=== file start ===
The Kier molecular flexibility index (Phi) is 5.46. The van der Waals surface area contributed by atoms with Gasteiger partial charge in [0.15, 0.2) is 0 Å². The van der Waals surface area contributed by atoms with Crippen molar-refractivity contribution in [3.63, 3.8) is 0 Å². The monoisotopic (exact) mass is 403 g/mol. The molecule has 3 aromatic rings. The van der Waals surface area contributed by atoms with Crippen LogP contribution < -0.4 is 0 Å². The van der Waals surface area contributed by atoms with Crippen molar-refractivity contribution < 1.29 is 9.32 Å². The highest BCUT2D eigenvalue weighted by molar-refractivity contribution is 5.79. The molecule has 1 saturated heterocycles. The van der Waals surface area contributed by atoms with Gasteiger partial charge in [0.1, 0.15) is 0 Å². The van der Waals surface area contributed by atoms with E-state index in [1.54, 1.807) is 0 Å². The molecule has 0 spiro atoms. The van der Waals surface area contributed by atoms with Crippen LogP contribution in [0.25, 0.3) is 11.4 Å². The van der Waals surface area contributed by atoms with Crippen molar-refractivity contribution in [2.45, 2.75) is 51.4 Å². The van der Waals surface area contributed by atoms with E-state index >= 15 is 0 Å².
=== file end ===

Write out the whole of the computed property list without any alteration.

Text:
The Kier molecular flexibility index (Phi) is 5.46. The van der Waals surface area contributed by atoms with Gasteiger partial charge in [0.15, 0.2) is 0 Å². The van der Waals surface area contributed by atoms with Crippen molar-refractivity contribution in [3.63, 3.8) is 0 Å². The monoisotopic (exact) mass is 403 g/mol. The molecule has 3 aromatic rings. The van der Waals surface area contributed by atoms with Crippen LogP contribution < -0.4 is 0 Å². The van der Waals surface area contributed by atoms with Crippen molar-refractivity contribution < 1.29 is 9.32 Å². The highest BCUT2D eigenvalue weighted by molar-refractivity contribution is 5.79. The molecule has 1 saturated heterocycles. The van der Waals surface area contributed by atoms with Gasteiger partial charge in [0.1, 0.15) is 0 Å². The van der Waals surface area contributed by atoms with E-state index in [1.54, 1.807) is 0 Å². The molecule has 0 spiro atoms. The van der Waals surface area contributed by atoms with Crippen LogP contribution in [0.25, 0.3) is 11.4 Å². The van der Waals surface area contributed by atoms with Crippen molar-refractivity contribution in [2.45, 2.75) is 51.4 Å². The van der Waals surface area contributed by atoms with E-state index >= 15 is 0 Å².